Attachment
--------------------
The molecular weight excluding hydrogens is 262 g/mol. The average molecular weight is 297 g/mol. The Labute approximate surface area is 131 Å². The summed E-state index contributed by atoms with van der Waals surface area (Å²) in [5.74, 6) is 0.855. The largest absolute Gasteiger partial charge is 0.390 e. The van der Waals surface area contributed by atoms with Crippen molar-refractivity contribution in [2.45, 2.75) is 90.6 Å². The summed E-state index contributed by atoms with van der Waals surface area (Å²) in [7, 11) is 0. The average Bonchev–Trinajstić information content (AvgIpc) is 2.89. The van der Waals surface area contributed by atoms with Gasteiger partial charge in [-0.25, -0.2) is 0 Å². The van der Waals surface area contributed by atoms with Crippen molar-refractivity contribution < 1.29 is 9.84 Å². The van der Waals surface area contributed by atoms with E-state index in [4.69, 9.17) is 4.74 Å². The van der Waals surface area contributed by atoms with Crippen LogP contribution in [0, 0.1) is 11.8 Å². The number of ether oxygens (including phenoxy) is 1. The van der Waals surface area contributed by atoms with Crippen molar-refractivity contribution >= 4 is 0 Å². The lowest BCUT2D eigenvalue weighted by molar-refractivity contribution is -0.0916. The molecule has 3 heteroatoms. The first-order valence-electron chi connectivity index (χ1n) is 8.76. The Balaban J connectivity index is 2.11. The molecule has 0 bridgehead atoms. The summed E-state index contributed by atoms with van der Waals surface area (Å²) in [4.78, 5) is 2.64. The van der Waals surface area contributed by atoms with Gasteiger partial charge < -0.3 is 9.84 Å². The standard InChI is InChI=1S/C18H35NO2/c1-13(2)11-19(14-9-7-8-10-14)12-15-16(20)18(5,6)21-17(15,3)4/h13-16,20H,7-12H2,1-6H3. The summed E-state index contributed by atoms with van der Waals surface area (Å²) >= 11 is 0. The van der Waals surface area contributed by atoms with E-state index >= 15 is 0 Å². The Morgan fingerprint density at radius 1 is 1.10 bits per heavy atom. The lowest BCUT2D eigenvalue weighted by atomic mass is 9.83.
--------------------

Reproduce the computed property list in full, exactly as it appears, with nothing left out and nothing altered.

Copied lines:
The molecular weight excluding hydrogens is 262 g/mol. The average molecular weight is 297 g/mol. The Labute approximate surface area is 131 Å². The summed E-state index contributed by atoms with van der Waals surface area (Å²) in [5.74, 6) is 0.855. The largest absolute Gasteiger partial charge is 0.390 e. The van der Waals surface area contributed by atoms with Crippen molar-refractivity contribution in [2.45, 2.75) is 90.6 Å². The summed E-state index contributed by atoms with van der Waals surface area (Å²) in [7, 11) is 0. The average Bonchev–Trinajstić information content (AvgIpc) is 2.89. The van der Waals surface area contributed by atoms with Gasteiger partial charge in [-0.25, -0.2) is 0 Å². The van der Waals surface area contributed by atoms with Crippen molar-refractivity contribution < 1.29 is 9.84 Å². The van der Waals surface area contributed by atoms with E-state index in [4.69, 9.17) is 4.74 Å². The van der Waals surface area contributed by atoms with Crippen LogP contribution in [0, 0.1) is 11.8 Å². The number of ether oxygens (including phenoxy) is 1. The van der Waals surface area contributed by atoms with Crippen molar-refractivity contribution >= 4 is 0 Å². The lowest BCUT2D eigenvalue weighted by molar-refractivity contribution is -0.0916. The molecule has 3 heteroatoms. The first-order valence-electron chi connectivity index (χ1n) is 8.76. The Balaban J connectivity index is 2.11. The molecule has 0 bridgehead atoms. The summed E-state index contributed by atoms with van der Waals surface area (Å²) in [4.78, 5) is 2.64. The van der Waals surface area contributed by atoms with Gasteiger partial charge < -0.3 is 9.84 Å². The standard InChI is InChI=1S/C18H35NO2/c1-13(2)11-19(14-9-7-8-10-14)12-15-16(20)18(5,6)21-17(15,3)4/h13-16,20H,7-12H2,1-6H3. The summed E-state index contributed by atoms with van der Waals surface area (Å²) >= 11 is 0. The van der Waals surface area contributed by atoms with E-state index >= 15 is 0 Å². The Morgan fingerprint density at radius 1 is 1.10 bits per heavy atom. The lowest BCUT2D eigenvalue weighted by atomic mass is 9.83.